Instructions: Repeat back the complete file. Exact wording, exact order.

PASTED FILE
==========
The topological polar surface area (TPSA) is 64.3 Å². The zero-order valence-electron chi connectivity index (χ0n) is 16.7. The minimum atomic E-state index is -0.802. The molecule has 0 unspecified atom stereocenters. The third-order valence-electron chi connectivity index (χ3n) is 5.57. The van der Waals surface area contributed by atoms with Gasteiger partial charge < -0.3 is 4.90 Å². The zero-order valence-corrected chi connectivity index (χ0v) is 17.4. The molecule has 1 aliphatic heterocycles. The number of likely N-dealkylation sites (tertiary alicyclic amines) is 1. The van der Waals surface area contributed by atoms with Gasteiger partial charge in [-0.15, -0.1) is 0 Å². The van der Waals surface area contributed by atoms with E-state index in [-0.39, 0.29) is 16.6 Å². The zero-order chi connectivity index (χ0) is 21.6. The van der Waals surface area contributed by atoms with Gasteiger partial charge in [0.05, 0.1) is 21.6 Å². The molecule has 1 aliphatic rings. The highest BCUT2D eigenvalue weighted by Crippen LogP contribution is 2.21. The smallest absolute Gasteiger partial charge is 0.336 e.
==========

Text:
The topological polar surface area (TPSA) is 64.3 Å². The zero-order valence-electron chi connectivity index (χ0n) is 16.7. The minimum atomic E-state index is -0.802. The molecule has 0 unspecified atom stereocenters. The third-order valence-electron chi connectivity index (χ3n) is 5.57. The van der Waals surface area contributed by atoms with Gasteiger partial charge < -0.3 is 4.90 Å². The zero-order valence-corrected chi connectivity index (χ0v) is 17.4. The molecule has 1 aliphatic heterocycles. The number of likely N-dealkylation sites (tertiary alicyclic amines) is 1. The van der Waals surface area contributed by atoms with Gasteiger partial charge in [-0.15, -0.1) is 0 Å². The van der Waals surface area contributed by atoms with E-state index in [-0.39, 0.29) is 16.6 Å². The zero-order chi connectivity index (χ0) is 21.6. The van der Waals surface area contributed by atoms with Gasteiger partial charge in [0.05, 0.1) is 21.6 Å². The molecule has 1 aliphatic rings. The highest BCUT2D eigenvalue weighted by Crippen LogP contribution is 2.21. The smallest absolute Gasteiger partial charge is 0.336 e.